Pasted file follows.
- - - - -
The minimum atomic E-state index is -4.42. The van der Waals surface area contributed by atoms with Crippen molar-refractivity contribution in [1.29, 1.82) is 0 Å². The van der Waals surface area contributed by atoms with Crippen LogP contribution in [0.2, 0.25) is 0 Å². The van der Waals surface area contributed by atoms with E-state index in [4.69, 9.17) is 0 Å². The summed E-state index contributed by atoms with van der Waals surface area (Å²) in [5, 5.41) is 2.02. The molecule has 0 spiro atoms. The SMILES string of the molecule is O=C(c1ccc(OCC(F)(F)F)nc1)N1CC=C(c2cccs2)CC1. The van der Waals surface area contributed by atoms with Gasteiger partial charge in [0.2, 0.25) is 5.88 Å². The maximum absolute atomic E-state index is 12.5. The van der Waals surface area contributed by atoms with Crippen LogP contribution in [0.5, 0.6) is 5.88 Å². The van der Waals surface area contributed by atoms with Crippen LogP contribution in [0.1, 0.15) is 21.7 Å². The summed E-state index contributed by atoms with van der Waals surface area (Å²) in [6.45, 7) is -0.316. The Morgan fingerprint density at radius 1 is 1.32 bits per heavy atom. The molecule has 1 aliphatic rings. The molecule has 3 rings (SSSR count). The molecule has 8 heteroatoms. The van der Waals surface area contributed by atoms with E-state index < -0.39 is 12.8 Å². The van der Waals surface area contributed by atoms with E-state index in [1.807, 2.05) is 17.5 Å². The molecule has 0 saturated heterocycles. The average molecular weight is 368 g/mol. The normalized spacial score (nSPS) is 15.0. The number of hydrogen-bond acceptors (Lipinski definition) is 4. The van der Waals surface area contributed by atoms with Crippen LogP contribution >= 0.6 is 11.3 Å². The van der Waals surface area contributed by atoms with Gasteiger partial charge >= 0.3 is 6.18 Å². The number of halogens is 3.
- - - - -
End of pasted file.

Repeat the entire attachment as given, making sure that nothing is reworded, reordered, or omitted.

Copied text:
The minimum atomic E-state index is -4.42. The van der Waals surface area contributed by atoms with Crippen molar-refractivity contribution in [1.29, 1.82) is 0 Å². The van der Waals surface area contributed by atoms with Crippen LogP contribution in [0.2, 0.25) is 0 Å². The van der Waals surface area contributed by atoms with E-state index in [4.69, 9.17) is 0 Å². The summed E-state index contributed by atoms with van der Waals surface area (Å²) in [5, 5.41) is 2.02. The molecule has 0 spiro atoms. The SMILES string of the molecule is O=C(c1ccc(OCC(F)(F)F)nc1)N1CC=C(c2cccs2)CC1. The van der Waals surface area contributed by atoms with Gasteiger partial charge in [0.2, 0.25) is 5.88 Å². The maximum absolute atomic E-state index is 12.5. The van der Waals surface area contributed by atoms with Crippen LogP contribution in [0.5, 0.6) is 5.88 Å². The van der Waals surface area contributed by atoms with Crippen LogP contribution in [0.1, 0.15) is 21.7 Å². The summed E-state index contributed by atoms with van der Waals surface area (Å²) in [6.45, 7) is -0.316. The Morgan fingerprint density at radius 1 is 1.32 bits per heavy atom. The molecule has 1 aliphatic rings. The molecule has 3 rings (SSSR count). The molecule has 8 heteroatoms. The van der Waals surface area contributed by atoms with E-state index < -0.39 is 12.8 Å². The van der Waals surface area contributed by atoms with E-state index in [1.807, 2.05) is 17.5 Å². The molecule has 0 saturated heterocycles. The average molecular weight is 368 g/mol. The normalized spacial score (nSPS) is 15.0. The number of hydrogen-bond acceptors (Lipinski definition) is 4. The van der Waals surface area contributed by atoms with Crippen LogP contribution >= 0.6 is 11.3 Å². The van der Waals surface area contributed by atoms with Gasteiger partial charge >= 0.3 is 6.18 Å². The number of halogens is 3.